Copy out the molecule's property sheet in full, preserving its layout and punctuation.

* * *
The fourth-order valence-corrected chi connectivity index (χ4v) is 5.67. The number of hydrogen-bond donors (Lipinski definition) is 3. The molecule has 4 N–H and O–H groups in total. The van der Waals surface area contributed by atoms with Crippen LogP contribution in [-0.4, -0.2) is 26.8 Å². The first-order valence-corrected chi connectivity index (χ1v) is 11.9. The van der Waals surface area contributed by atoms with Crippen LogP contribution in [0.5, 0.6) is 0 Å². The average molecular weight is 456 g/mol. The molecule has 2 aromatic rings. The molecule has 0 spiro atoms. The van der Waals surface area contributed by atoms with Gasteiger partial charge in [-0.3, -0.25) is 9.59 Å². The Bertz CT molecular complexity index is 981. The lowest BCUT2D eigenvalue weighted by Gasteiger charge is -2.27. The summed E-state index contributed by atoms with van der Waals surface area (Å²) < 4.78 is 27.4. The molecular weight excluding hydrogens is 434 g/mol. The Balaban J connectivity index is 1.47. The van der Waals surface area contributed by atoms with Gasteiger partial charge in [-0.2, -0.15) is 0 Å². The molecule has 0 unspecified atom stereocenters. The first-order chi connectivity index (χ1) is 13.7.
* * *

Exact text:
The fourth-order valence-corrected chi connectivity index (χ4v) is 5.67. The number of hydrogen-bond donors (Lipinski definition) is 3. The molecule has 4 N–H and O–H groups in total. The van der Waals surface area contributed by atoms with Crippen LogP contribution in [-0.4, -0.2) is 26.8 Å². The first-order valence-corrected chi connectivity index (χ1v) is 11.9. The van der Waals surface area contributed by atoms with Crippen LogP contribution in [0.5, 0.6) is 0 Å². The average molecular weight is 456 g/mol. The molecule has 2 aromatic rings. The molecule has 0 spiro atoms. The van der Waals surface area contributed by atoms with Gasteiger partial charge in [-0.3, -0.25) is 9.59 Å². The Bertz CT molecular complexity index is 981. The lowest BCUT2D eigenvalue weighted by Gasteiger charge is -2.27. The summed E-state index contributed by atoms with van der Waals surface area (Å²) < 4.78 is 27.4. The molecular weight excluding hydrogens is 434 g/mol. The Balaban J connectivity index is 1.47. The van der Waals surface area contributed by atoms with Gasteiger partial charge in [-0.2, -0.15) is 0 Å². The molecule has 0 unspecified atom stereocenters. The first-order chi connectivity index (χ1) is 13.7.